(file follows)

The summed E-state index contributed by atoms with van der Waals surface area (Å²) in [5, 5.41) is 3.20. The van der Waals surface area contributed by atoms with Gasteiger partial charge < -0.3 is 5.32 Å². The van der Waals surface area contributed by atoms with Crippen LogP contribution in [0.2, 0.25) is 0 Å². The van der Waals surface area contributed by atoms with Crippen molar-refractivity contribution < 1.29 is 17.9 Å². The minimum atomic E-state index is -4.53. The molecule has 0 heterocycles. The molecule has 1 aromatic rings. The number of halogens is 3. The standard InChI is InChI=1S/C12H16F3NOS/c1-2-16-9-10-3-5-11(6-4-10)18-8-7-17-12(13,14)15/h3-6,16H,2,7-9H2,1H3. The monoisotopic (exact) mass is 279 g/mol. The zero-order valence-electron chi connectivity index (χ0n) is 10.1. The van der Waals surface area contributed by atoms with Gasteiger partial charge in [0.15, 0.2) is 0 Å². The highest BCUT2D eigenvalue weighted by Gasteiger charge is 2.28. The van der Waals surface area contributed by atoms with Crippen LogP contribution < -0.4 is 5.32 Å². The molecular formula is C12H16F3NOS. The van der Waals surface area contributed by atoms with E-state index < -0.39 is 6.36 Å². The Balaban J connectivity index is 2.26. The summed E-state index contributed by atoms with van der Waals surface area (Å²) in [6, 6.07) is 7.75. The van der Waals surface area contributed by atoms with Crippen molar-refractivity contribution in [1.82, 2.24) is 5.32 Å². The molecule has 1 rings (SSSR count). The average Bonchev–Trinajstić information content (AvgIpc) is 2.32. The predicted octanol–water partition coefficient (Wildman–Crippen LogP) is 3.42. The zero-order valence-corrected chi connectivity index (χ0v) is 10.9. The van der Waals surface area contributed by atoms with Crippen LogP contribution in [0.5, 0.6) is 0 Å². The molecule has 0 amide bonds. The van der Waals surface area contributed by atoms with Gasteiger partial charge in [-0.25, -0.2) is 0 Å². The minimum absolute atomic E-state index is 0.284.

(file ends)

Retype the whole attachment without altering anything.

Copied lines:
The summed E-state index contributed by atoms with van der Waals surface area (Å²) in [5, 5.41) is 3.20. The van der Waals surface area contributed by atoms with Gasteiger partial charge < -0.3 is 5.32 Å². The van der Waals surface area contributed by atoms with Crippen LogP contribution in [0.2, 0.25) is 0 Å². The van der Waals surface area contributed by atoms with Crippen molar-refractivity contribution < 1.29 is 17.9 Å². The minimum atomic E-state index is -4.53. The molecule has 0 heterocycles. The molecule has 1 aromatic rings. The number of halogens is 3. The standard InChI is InChI=1S/C12H16F3NOS/c1-2-16-9-10-3-5-11(6-4-10)18-8-7-17-12(13,14)15/h3-6,16H,2,7-9H2,1H3. The monoisotopic (exact) mass is 279 g/mol. The zero-order valence-electron chi connectivity index (χ0n) is 10.1. The van der Waals surface area contributed by atoms with Gasteiger partial charge in [0.15, 0.2) is 0 Å². The highest BCUT2D eigenvalue weighted by Gasteiger charge is 2.28. The van der Waals surface area contributed by atoms with Crippen LogP contribution < -0.4 is 5.32 Å². The molecular formula is C12H16F3NOS. The van der Waals surface area contributed by atoms with E-state index < -0.39 is 6.36 Å². The Balaban J connectivity index is 2.26. The summed E-state index contributed by atoms with van der Waals surface area (Å²) in [6, 6.07) is 7.75. The van der Waals surface area contributed by atoms with Crippen molar-refractivity contribution in [1.82, 2.24) is 5.32 Å². The molecule has 1 rings (SSSR count). The average Bonchev–Trinajstić information content (AvgIpc) is 2.32. The predicted octanol–water partition coefficient (Wildman–Crippen LogP) is 3.42. The zero-order valence-corrected chi connectivity index (χ0v) is 10.9. The van der Waals surface area contributed by atoms with Crippen LogP contribution in [0.5, 0.6) is 0 Å². The molecule has 0 amide bonds. The van der Waals surface area contributed by atoms with Gasteiger partial charge in [-0.25, -0.2) is 0 Å². The minimum absolute atomic E-state index is 0.284.